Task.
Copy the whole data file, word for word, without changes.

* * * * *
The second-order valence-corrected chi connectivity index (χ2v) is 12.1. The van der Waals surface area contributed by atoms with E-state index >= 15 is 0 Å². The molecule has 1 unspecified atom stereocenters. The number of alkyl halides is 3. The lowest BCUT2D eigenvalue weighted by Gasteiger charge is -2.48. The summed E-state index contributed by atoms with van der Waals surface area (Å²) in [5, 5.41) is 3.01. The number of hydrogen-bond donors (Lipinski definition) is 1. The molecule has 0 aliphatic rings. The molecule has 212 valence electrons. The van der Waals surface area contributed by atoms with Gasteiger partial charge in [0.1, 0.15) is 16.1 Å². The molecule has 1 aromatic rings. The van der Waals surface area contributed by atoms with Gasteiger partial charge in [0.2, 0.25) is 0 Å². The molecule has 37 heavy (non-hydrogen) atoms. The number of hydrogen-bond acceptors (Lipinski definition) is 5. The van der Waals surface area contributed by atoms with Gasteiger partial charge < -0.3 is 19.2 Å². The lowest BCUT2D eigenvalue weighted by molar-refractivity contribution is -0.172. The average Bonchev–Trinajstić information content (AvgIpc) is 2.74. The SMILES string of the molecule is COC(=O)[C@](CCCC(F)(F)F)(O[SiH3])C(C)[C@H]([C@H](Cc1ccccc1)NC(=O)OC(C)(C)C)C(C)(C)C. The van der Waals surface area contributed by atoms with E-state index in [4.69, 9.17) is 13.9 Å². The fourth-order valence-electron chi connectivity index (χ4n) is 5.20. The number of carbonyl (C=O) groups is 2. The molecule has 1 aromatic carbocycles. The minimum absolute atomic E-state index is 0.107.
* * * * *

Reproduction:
The second-order valence-corrected chi connectivity index (χ2v) is 12.1. The van der Waals surface area contributed by atoms with E-state index >= 15 is 0 Å². The molecule has 1 unspecified atom stereocenters. The number of alkyl halides is 3. The lowest BCUT2D eigenvalue weighted by Gasteiger charge is -2.48. The summed E-state index contributed by atoms with van der Waals surface area (Å²) in [5, 5.41) is 3.01. The number of hydrogen-bond donors (Lipinski definition) is 1. The molecule has 0 aliphatic rings. The molecule has 212 valence electrons. The van der Waals surface area contributed by atoms with Gasteiger partial charge in [0.1, 0.15) is 16.1 Å². The molecule has 1 aromatic rings. The van der Waals surface area contributed by atoms with Gasteiger partial charge in [0.2, 0.25) is 0 Å². The molecule has 37 heavy (non-hydrogen) atoms. The number of hydrogen-bond acceptors (Lipinski definition) is 5. The van der Waals surface area contributed by atoms with Gasteiger partial charge < -0.3 is 19.2 Å². The lowest BCUT2D eigenvalue weighted by molar-refractivity contribution is -0.172. The average Bonchev–Trinajstić information content (AvgIpc) is 2.74. The SMILES string of the molecule is COC(=O)[C@](CCCC(F)(F)F)(O[SiH3])C(C)[C@H]([C@H](Cc1ccccc1)NC(=O)OC(C)(C)C)C(C)(C)C. The van der Waals surface area contributed by atoms with E-state index in [4.69, 9.17) is 13.9 Å². The fourth-order valence-electron chi connectivity index (χ4n) is 5.20. The number of carbonyl (C=O) groups is 2. The molecule has 1 aromatic carbocycles. The minimum absolute atomic E-state index is 0.107.